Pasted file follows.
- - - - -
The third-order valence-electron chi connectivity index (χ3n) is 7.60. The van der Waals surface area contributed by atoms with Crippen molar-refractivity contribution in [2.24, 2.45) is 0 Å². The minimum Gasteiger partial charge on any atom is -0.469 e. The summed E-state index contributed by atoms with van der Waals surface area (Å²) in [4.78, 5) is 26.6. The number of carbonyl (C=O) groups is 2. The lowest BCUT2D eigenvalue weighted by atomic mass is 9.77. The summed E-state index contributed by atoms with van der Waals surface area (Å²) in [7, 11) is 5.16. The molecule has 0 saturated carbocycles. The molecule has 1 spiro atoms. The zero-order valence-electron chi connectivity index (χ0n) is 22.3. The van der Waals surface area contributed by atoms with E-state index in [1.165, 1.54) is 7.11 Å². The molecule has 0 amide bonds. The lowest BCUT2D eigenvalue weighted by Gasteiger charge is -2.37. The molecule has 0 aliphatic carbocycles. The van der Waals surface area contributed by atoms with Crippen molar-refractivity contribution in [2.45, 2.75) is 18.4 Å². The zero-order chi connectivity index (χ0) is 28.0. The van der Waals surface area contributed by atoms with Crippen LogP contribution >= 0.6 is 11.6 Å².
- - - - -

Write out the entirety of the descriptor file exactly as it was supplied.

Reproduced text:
The third-order valence-electron chi connectivity index (χ3n) is 7.60. The van der Waals surface area contributed by atoms with Crippen molar-refractivity contribution in [2.24, 2.45) is 0 Å². The minimum Gasteiger partial charge on any atom is -0.469 e. The summed E-state index contributed by atoms with van der Waals surface area (Å²) in [4.78, 5) is 26.6. The number of carbonyl (C=O) groups is 2. The lowest BCUT2D eigenvalue weighted by atomic mass is 9.77. The summed E-state index contributed by atoms with van der Waals surface area (Å²) in [7, 11) is 5.16. The molecule has 0 saturated carbocycles. The molecule has 1 spiro atoms. The zero-order valence-electron chi connectivity index (χ0n) is 22.3. The van der Waals surface area contributed by atoms with E-state index in [1.165, 1.54) is 7.11 Å². The molecule has 0 amide bonds. The lowest BCUT2D eigenvalue weighted by Gasteiger charge is -2.37. The molecule has 0 aliphatic carbocycles. The van der Waals surface area contributed by atoms with Crippen molar-refractivity contribution in [2.45, 2.75) is 18.4 Å². The zero-order chi connectivity index (χ0) is 28.0. The van der Waals surface area contributed by atoms with Crippen LogP contribution >= 0.6 is 11.6 Å².